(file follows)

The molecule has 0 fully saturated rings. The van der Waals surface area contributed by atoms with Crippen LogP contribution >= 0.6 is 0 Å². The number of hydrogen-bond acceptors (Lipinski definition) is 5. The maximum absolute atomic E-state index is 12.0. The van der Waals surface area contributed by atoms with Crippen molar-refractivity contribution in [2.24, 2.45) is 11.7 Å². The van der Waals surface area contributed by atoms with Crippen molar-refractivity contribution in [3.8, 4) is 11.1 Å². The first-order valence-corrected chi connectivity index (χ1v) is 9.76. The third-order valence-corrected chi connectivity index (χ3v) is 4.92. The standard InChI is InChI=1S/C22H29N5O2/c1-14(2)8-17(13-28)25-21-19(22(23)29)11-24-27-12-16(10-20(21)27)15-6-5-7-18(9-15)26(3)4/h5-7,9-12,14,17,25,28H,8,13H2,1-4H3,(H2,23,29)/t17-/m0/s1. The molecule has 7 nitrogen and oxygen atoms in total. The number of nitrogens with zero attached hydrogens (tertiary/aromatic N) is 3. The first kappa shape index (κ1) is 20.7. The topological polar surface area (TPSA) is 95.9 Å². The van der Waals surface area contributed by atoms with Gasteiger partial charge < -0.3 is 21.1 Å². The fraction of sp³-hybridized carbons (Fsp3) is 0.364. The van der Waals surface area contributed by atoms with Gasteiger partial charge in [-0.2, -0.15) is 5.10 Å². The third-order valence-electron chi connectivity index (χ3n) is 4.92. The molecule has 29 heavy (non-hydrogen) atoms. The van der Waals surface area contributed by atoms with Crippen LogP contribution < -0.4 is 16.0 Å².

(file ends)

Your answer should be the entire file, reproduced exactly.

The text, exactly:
The molecule has 0 fully saturated rings. The van der Waals surface area contributed by atoms with Crippen LogP contribution >= 0.6 is 0 Å². The number of hydrogen-bond acceptors (Lipinski definition) is 5. The maximum absolute atomic E-state index is 12.0. The van der Waals surface area contributed by atoms with Crippen molar-refractivity contribution in [2.24, 2.45) is 11.7 Å². The van der Waals surface area contributed by atoms with Crippen molar-refractivity contribution in [3.8, 4) is 11.1 Å². The first-order valence-corrected chi connectivity index (χ1v) is 9.76. The third-order valence-corrected chi connectivity index (χ3v) is 4.92. The standard InChI is InChI=1S/C22H29N5O2/c1-14(2)8-17(13-28)25-21-19(22(23)29)11-24-27-12-16(10-20(21)27)15-6-5-7-18(9-15)26(3)4/h5-7,9-12,14,17,25,28H,8,13H2,1-4H3,(H2,23,29)/t17-/m0/s1. The molecule has 7 nitrogen and oxygen atoms in total. The number of nitrogens with zero attached hydrogens (tertiary/aromatic N) is 3. The first kappa shape index (κ1) is 20.7. The topological polar surface area (TPSA) is 95.9 Å². The van der Waals surface area contributed by atoms with Gasteiger partial charge < -0.3 is 21.1 Å². The fraction of sp³-hybridized carbons (Fsp3) is 0.364. The van der Waals surface area contributed by atoms with Gasteiger partial charge in [-0.2, -0.15) is 5.10 Å². The third-order valence-electron chi connectivity index (χ3n) is 4.92. The molecule has 29 heavy (non-hydrogen) atoms. The van der Waals surface area contributed by atoms with Crippen LogP contribution < -0.4 is 16.0 Å².